"She's temperamental enough!" was her uncle's early conclusion as, from day to day, the girl's mind and heart were unfolded to his keen observation.
Her rare periods of passionate discontent, however, though leaving her spent and listless for a time after they had passed over her, did not embitter her. There was a fund of native sweetness in Margaret's soul that even her life with cynical old Osmond Berkeley could not blight. That philosopher marvelled often at his inability to spoil her, remarkably open as he found her young mind to the ideas and theories which he delighted in impressing upon her. It was indeed amazing how readily she would select from the intellectual feast daily spread before her what was wholesome and pure and reject what was morbid.
"That's right," he would approve when she would frankly refuse to accept a dogma laid down to her. "Better think for yourself, even though you think wrongly, than do as the other females of the species do—believe whatever they are told to believe—or, worse, what it suits their personal interests to believe. Be everlastingly thankful to me that I encourage you to think for yourself, to face the facts of life. George Meredith writes, 'The education of girls is to make them think that facts are their enemies.' You shall not escape some knowledge of facts if I can help it!"
"It's awfully nice of you to care so much about my mind, Uncle Osmond," she gratefully responded. "To really care for anything about me. I do love to be mothered and coddled and made much of!"
"Huh! 'Mothered and coddled and made much of!' You're at the wrong shop! And don't let me hear you misuse that word 'nice.'"
"I insist upon being pleased at your caring at least about my mind! I'd be grateful even to a dog that was good to me."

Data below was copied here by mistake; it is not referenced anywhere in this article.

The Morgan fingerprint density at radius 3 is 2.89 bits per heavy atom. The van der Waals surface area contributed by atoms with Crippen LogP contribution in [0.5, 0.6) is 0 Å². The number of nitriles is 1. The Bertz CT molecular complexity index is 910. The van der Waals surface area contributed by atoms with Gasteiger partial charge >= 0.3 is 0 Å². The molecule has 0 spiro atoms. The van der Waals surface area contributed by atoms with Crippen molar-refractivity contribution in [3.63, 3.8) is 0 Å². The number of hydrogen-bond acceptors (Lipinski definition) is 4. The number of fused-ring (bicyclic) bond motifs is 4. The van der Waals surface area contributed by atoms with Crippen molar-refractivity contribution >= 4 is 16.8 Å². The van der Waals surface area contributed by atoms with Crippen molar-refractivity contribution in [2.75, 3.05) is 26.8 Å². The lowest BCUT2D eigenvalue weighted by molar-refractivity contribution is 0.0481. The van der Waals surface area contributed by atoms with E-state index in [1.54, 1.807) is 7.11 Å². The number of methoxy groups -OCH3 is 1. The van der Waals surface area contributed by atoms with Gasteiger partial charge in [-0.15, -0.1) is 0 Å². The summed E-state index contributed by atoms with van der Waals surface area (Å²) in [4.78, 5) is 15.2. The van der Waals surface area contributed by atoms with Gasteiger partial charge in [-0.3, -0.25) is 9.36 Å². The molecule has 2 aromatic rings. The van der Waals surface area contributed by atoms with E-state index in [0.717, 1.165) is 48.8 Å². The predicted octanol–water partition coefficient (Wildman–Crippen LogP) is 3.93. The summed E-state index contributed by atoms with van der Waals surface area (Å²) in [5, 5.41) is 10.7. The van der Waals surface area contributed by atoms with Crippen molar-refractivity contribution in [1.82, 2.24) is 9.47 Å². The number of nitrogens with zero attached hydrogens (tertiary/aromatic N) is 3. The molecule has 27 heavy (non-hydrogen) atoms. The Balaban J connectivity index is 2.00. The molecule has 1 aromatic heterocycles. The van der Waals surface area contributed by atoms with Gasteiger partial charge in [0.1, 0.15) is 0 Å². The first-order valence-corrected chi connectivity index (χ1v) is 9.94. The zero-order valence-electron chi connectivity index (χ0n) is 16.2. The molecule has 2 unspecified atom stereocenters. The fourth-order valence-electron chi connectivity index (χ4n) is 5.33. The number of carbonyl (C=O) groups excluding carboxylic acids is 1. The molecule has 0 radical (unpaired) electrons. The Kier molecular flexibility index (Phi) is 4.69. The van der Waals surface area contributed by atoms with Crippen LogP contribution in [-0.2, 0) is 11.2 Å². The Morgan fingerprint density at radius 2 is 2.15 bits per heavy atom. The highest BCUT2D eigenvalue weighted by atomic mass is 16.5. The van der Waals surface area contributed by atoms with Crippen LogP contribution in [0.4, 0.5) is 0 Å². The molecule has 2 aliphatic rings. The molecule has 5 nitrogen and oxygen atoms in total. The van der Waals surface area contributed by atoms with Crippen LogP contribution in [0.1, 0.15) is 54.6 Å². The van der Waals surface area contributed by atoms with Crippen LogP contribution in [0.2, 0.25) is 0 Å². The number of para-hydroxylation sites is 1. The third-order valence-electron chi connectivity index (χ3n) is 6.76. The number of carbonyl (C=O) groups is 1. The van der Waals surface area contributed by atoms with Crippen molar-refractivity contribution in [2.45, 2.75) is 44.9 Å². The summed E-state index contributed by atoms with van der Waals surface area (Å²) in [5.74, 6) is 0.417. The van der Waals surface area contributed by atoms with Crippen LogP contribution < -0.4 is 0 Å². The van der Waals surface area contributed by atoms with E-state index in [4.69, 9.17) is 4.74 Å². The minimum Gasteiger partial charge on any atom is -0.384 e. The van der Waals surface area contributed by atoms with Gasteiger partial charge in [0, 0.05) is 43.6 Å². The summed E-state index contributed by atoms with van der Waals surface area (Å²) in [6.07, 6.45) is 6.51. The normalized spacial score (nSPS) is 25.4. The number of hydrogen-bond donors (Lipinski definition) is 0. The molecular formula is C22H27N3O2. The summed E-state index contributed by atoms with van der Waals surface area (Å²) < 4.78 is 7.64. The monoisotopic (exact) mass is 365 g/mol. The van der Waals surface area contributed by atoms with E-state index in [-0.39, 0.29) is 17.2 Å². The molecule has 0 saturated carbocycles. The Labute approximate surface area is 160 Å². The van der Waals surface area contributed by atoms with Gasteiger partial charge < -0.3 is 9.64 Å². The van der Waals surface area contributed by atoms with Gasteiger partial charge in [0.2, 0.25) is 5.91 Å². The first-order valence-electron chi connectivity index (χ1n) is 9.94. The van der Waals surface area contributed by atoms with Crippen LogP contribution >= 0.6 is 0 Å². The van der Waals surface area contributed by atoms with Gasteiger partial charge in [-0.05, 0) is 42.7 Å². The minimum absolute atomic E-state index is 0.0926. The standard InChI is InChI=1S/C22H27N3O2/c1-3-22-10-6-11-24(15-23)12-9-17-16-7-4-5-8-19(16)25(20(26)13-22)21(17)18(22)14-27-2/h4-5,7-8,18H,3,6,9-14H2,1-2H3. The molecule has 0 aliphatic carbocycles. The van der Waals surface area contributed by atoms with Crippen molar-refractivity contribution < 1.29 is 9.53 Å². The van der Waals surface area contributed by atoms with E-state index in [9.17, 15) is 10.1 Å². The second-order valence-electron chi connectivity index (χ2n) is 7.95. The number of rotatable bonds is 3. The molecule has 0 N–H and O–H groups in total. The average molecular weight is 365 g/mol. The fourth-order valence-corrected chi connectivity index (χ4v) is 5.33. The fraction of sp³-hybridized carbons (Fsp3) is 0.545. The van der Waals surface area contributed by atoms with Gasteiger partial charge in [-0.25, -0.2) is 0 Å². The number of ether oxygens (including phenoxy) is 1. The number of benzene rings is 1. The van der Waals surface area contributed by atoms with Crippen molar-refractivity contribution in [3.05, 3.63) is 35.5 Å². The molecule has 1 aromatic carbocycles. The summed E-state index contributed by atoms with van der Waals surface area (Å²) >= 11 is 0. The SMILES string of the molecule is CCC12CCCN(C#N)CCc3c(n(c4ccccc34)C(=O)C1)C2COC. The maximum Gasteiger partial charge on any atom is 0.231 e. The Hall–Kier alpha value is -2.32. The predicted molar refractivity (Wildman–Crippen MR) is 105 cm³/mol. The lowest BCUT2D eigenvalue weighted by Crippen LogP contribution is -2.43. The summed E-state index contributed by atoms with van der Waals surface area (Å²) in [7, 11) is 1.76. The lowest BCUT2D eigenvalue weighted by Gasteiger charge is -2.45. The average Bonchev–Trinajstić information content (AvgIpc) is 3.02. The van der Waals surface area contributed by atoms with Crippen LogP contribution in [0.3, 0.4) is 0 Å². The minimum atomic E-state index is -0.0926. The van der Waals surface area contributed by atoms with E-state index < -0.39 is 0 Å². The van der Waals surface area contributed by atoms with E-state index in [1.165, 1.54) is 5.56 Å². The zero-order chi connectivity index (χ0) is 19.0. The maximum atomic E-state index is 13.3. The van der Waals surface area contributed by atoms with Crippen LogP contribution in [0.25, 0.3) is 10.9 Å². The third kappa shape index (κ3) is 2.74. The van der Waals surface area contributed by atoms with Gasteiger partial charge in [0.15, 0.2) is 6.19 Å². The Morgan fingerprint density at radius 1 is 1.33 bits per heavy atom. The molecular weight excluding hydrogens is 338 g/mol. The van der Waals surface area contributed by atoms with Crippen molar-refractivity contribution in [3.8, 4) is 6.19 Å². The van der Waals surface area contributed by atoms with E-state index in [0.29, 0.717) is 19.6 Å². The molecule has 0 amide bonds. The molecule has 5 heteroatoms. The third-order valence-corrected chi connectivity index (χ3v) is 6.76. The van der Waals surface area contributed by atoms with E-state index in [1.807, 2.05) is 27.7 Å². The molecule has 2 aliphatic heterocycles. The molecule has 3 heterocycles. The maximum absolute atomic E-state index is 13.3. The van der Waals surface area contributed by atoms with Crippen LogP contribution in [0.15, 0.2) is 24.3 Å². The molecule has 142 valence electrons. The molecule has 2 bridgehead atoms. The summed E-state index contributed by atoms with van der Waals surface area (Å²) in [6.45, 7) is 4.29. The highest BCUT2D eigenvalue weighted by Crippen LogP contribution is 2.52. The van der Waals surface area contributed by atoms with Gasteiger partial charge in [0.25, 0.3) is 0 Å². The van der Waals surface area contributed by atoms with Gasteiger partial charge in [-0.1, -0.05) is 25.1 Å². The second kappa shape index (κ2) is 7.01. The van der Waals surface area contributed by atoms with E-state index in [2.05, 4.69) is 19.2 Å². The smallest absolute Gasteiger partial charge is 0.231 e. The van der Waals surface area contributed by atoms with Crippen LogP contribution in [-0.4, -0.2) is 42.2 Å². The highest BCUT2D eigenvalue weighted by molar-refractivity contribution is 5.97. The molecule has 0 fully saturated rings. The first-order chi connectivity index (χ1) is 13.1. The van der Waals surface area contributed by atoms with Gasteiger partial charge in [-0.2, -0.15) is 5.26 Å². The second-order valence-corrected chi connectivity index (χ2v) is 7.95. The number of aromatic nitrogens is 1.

"I'm not a dog, and I'm never so 'good' to any one that you could notice it particularly."
"Don't try to make yourself out worse than you are; you're bad enough, honey, in all conscience!"
"Hold your impudence and bring me Volume Third of Kant's 'Critique.'"
"Oh, dear!" Margaret sighed as she obeyed, "is it going to be that awful dope to-day? I hoped up to the last you'd choose an exciting novel. Do you know I don't think it's womanly to understand Kant's 'Critique.'"
"I've no desire to be womanly. Do as I tell you."
In addition to finding his niece capable and patient as a nurse and housekeeper, Margaret interested him more than any individual he had known in many years. He secretly blessed the hour when she had come into his sombre life to enliven and, yes, enrich it. Not for worlds, however, would he have let her know what she was to him.
There were rare moments when he was actually moved to an expression of gratitude and tenderness for his long-suffering victim; but Margaret's touchingly eager response to such overtures (heart-hungry as she was in her loneliness) while gratifying him, had always the effect of making him promptly withdraw into his hard shell again and to counteract, by his most trying exactions, his momentary softness; so that in time she learned to dread any least sign of amiability.
She did not know the full extent of her uncle's selfishness in his treatment of her: how ruthlessly he schemed to avert the danger which he thought often threatened him of losing her to some one of the half-dozen middle-aged or elderly gentlemen of learning who had the habit of visiting him in his retirement and who, to the last man of them, whether married or single, adored his niece. It seemed that no man could lay eyes on her without promptly loving her (what men called love). Even his physician, happily , was, Berkeley could see, quite mad about her, though Margaret never discovered it; she only thought him extremely agreeable and kind and liked him accordingly. Indeed the only fun she ever got out of this train of admirers was an occasional hour of liberty while they were closeted with her uncle; for he took care, as soon as he realized how alluring she was to most men, to have her out of the way when his acquaintances dropped in, a deprivation to his own comfort for which the visitor paid in an extra dose of pessimism and irony.